Laura Sharman 05 November 2018

More councils chosen to pilot voter ID scheme

The 11 local authorities taking part in the 2019 voter ID pilots in England have been announced by the Government.

The Government said the pilots will help reduce the risk of voter fraud, as well as providing an insight into the methods of ID that work best for voters.

Minister for the constitution, Chloe Smith, said: ‘I am pleased to see that so many local authorities came forward to participate in the 2019 pilots so we can gain a deeper understanding of how voter ID will work on a wider scale - and what works best for voters.

‘We want people to have confidence that our elections are safeguarded against any threat or perception of electoral fraud.’

Pendle, East Staffordshire and Woking will pilot the need for photo ID, while Ribble Valley, Broxtowe, Derby, North Kesteven and Braintree will ask voters for one form of photo ID or up to two forms of non-photo ID. Mid Sussex, Watford and North West Leicestershire will test using poll cards as a means of identification.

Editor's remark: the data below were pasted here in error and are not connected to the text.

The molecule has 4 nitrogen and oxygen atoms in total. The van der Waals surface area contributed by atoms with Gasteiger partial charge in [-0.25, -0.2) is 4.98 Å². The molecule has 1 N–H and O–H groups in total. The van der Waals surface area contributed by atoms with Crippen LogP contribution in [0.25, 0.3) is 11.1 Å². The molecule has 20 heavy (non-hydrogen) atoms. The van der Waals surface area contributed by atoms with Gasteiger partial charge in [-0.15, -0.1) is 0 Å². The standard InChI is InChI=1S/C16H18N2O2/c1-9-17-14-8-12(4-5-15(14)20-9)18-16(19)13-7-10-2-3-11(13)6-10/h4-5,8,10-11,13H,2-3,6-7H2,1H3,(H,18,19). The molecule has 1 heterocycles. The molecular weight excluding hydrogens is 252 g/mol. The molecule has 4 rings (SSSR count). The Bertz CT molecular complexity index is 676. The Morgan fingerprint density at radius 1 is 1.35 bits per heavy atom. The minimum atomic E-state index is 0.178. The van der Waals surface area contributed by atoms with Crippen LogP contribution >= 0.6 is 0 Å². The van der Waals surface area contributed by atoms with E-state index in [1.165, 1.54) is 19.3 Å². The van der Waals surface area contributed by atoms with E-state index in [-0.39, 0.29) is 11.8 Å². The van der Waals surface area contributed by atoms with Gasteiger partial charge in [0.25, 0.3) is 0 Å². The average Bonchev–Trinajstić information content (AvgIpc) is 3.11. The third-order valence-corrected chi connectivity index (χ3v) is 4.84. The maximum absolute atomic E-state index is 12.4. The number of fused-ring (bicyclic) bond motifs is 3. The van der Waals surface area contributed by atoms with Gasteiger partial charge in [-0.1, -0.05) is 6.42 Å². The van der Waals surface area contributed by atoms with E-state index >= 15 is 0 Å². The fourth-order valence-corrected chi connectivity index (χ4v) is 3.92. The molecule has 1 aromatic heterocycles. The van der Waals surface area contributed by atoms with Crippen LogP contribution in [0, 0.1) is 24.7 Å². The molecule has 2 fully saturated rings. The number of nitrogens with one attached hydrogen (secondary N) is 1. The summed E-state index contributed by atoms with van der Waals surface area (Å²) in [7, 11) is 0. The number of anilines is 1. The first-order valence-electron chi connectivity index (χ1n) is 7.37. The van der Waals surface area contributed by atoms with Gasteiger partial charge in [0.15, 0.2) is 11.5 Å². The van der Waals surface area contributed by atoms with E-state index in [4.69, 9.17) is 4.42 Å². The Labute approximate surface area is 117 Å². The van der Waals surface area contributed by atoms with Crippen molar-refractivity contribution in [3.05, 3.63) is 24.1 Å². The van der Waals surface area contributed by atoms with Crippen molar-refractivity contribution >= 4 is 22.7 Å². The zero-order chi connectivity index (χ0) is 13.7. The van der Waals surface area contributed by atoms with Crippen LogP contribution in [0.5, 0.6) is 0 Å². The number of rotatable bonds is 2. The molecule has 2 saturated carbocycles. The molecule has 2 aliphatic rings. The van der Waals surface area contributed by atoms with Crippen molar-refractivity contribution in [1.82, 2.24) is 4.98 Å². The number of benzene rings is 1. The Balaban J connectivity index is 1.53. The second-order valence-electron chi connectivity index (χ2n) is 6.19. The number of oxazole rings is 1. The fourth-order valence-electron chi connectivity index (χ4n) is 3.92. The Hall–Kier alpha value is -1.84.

Director of communications and research for the Electoral Commission, Craig Westwood, said: 'Our key recommendation following the 2018 voter ID pilots was that any future pilots should include a wider range of local councils, taking in a mixture of rural and large urban areas and areas with different demographic profiles.

'We are pleased to see this reflected in the proposed list of authorities for 2019, to provide more detailed evidence about the impact of voter identification on different groups of people.'

Peterborough and Pendle will also run a postal vote pilot, looking at the security of postal votes.

A report into the previous pilot scheme concluded that they were ‘well-run’ and manageable for electoral staff. However, this claim was rejected by electoral watchdogs who warned mandatory ID ‘disenfranchises’ voters.

For more on this story check out our feature 'Voter ID: cure for fraud or unreliable encumbrance?'

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